Unlike skin tags, warts are contagious. Exposure to a wart, such as through sexual contact, can cause new warts to form. They do not dangle like skin tags but have a cylindrical shape with pink or white hues. They can even appear in clumps, resembling cauliflowers, on the skin. Although unsightly, warts are not particularly painful unless they are irritated through chafing, including genital warts.
What Causes Each Condition?
Skin tags often appear on people entering middle age, but they can develop at any time if you have a genetic history of their presence. Along with aging factors, other causes of skin tags include pregnancy, obesity, and diabetes.
Warts, in contrast, are caused by a virus, namely HPV or Human Papillomavirus. This virus is spread through skin contact, especially during sexual intercourse. Because the virus is contagious, it is best to treat warts when they appear to avoid spreading the virus.
When should a skin tag be concerning?
Because of their benign nature, skin tags are usually harmless and do not require treatment. However, there are certain situations where a skin tag may be a concern, such as:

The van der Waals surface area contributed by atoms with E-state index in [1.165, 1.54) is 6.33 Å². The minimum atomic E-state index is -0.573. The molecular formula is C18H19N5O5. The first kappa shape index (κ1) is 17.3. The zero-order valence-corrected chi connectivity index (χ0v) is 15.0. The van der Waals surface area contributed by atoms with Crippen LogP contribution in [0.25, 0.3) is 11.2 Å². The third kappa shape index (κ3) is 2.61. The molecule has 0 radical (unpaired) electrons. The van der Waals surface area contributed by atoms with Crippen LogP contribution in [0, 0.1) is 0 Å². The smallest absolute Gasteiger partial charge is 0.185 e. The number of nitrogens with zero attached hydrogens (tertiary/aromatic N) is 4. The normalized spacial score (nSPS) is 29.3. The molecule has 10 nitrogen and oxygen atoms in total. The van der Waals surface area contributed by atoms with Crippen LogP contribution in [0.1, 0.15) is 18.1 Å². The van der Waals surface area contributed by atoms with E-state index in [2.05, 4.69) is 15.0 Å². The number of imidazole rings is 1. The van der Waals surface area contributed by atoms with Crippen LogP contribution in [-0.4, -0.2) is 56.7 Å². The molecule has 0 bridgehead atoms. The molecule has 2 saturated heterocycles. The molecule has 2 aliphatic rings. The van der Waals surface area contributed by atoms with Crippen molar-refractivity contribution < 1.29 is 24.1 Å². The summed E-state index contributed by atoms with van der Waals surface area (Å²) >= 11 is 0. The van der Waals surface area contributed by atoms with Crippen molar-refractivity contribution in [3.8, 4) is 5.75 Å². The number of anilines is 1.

- If the skin tag is located in an area that is easily irritated or caught on clothing or jewelry.
- If the skin tag becomes painful or bleeding
- Change in size, shape, or color.
- If the skin tag is located in a sensitive area, such as the face or genitals.
- Very large or multiple.
- If the person has a weakened immune system or a family history of skin cancer,
It's important to note that if you have any concerns about any skin condition, it's best to consult a medical professional, such as a dermatologist, for accurate diagnosis and appropriate treatment.
Treatment of Skin Tags
Treatment for skin tags isn't necessary as they are benign, harmless, and usually don't cause pain or discomfort. However, depending on the location, some people may choose to have them removed for cosmetic reasons or if they become irritated or painful.
The most common methods of removing skin tags include:
- Cutting the growth off with scissors or a scalpel